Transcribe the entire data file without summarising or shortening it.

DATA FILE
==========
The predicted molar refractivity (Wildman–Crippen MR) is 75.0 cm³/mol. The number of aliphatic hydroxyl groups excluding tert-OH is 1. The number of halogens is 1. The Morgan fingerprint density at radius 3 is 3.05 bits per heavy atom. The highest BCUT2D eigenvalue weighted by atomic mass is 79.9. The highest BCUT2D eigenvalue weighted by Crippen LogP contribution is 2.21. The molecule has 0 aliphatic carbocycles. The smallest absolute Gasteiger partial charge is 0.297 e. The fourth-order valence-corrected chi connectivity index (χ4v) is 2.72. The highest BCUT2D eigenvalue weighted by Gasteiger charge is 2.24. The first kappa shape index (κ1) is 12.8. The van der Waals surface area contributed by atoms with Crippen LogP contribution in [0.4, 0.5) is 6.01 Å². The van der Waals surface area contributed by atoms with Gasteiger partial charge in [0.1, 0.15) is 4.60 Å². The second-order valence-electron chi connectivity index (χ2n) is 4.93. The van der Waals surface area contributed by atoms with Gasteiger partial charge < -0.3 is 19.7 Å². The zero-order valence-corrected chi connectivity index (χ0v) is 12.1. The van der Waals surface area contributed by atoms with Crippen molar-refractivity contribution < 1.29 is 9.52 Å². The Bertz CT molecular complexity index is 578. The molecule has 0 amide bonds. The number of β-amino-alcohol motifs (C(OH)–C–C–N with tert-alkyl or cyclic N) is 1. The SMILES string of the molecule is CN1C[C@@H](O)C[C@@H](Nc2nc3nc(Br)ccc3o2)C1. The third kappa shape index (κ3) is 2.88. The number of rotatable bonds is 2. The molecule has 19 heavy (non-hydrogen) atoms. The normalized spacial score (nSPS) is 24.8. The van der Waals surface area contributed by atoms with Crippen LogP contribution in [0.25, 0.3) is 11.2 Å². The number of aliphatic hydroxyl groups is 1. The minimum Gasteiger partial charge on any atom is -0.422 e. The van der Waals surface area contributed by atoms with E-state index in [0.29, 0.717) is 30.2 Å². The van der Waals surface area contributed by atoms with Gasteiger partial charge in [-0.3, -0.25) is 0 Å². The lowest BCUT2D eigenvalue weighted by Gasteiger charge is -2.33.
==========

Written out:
The predicted molar refractivity (Wildman–Crippen MR) is 75.0 cm³/mol. The number of aliphatic hydroxyl groups excluding tert-OH is 1. The number of halogens is 1. The Morgan fingerprint density at radius 3 is 3.05 bits per heavy atom. The highest BCUT2D eigenvalue weighted by atomic mass is 79.9. The highest BCUT2D eigenvalue weighted by Crippen LogP contribution is 2.21. The molecule has 0 aliphatic carbocycles. The smallest absolute Gasteiger partial charge is 0.297 e. The fourth-order valence-corrected chi connectivity index (χ4v) is 2.72. The highest BCUT2D eigenvalue weighted by Gasteiger charge is 2.24. The first kappa shape index (κ1) is 12.8. The van der Waals surface area contributed by atoms with Crippen LogP contribution in [0.4, 0.5) is 6.01 Å². The van der Waals surface area contributed by atoms with Gasteiger partial charge in [0.1, 0.15) is 4.60 Å². The second-order valence-electron chi connectivity index (χ2n) is 4.93. The van der Waals surface area contributed by atoms with Gasteiger partial charge < -0.3 is 19.7 Å². The zero-order valence-corrected chi connectivity index (χ0v) is 12.1. The van der Waals surface area contributed by atoms with Crippen molar-refractivity contribution < 1.29 is 9.52 Å². The Bertz CT molecular complexity index is 578. The molecule has 0 amide bonds. The number of β-amino-alcohol motifs (C(OH)–C–C–N with tert-alkyl or cyclic N) is 1. The SMILES string of the molecule is CN1C[C@@H](O)C[C@@H](Nc2nc3nc(Br)ccc3o2)C1. The third kappa shape index (κ3) is 2.88. The number of rotatable bonds is 2. The molecule has 19 heavy (non-hydrogen) atoms. The normalized spacial score (nSPS) is 24.8. The van der Waals surface area contributed by atoms with Crippen LogP contribution in [0.25, 0.3) is 11.2 Å². The number of aliphatic hydroxyl groups is 1. The minimum Gasteiger partial charge on any atom is -0.422 e. The van der Waals surface area contributed by atoms with E-state index in [0.29, 0.717) is 30.2 Å². The van der Waals surface area contributed by atoms with Gasteiger partial charge in [-0.3, -0.25) is 0 Å². The lowest BCUT2D eigenvalue weighted by Gasteiger charge is -2.33.